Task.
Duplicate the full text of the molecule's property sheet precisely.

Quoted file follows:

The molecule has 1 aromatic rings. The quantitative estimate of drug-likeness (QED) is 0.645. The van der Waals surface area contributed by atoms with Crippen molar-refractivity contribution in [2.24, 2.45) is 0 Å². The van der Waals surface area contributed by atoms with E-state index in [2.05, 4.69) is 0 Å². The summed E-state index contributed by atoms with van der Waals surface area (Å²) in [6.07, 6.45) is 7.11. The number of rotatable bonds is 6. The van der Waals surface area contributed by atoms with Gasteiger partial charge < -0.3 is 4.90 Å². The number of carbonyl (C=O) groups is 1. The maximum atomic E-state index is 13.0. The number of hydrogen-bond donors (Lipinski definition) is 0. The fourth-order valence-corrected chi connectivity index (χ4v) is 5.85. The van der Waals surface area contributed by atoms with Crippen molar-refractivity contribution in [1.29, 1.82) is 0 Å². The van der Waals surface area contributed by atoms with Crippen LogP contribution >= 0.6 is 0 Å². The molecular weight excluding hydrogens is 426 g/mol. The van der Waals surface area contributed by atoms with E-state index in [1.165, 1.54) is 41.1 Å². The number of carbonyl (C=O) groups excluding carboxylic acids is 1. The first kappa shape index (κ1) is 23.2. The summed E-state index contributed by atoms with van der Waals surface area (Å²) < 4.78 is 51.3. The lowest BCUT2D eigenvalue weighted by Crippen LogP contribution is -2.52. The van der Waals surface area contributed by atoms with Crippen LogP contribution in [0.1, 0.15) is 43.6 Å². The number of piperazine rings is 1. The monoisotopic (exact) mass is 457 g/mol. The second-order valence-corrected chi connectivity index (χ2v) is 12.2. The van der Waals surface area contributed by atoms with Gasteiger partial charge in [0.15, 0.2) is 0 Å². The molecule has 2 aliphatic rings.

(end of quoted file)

The molecule has 1 aromatic rings. The quantitative estimate of drug-likeness (QED) is 0.645. The van der Waals surface area contributed by atoms with Crippen molar-refractivity contribution in [2.24, 2.45) is 0 Å². The van der Waals surface area contributed by atoms with E-state index in [2.05, 4.69) is 0 Å². The summed E-state index contributed by atoms with van der Waals surface area (Å²) in [6.07, 6.45) is 7.11. The number of rotatable bonds is 6. The van der Waals surface area contributed by atoms with Gasteiger partial charge < -0.3 is 4.90 Å². The number of carbonyl (C=O) groups is 1. The maximum atomic E-state index is 13.0. The number of hydrogen-bond donors (Lipinski definition) is 0. The fourth-order valence-corrected chi connectivity index (χ4v) is 5.85. The van der Waals surface area contributed by atoms with Crippen molar-refractivity contribution in [1.29, 1.82) is 0 Å². The van der Waals surface area contributed by atoms with Crippen LogP contribution >= 0.6 is 0 Å². The molecular weight excluding hydrogens is 426 g/mol. The van der Waals surface area contributed by atoms with E-state index in [1.165, 1.54) is 41.1 Å². The number of carbonyl (C=O) groups excluding carboxylic acids is 1. The first kappa shape index (κ1) is 23.2. The summed E-state index contributed by atoms with van der Waals surface area (Å²) < 4.78 is 51.3. The lowest BCUT2D eigenvalue weighted by Crippen LogP contribution is -2.52. The van der Waals surface area contributed by atoms with Crippen LogP contribution in [0.1, 0.15) is 43.6 Å². The number of piperazine rings is 1. The monoisotopic (exact) mass is 457 g/mol. The second-order valence-corrected chi connectivity index (χ2v) is 12.2. The van der Waals surface area contributed by atoms with Gasteiger partial charge in [0.15, 0.2) is 0 Å². The molecule has 2 aliphatic rings.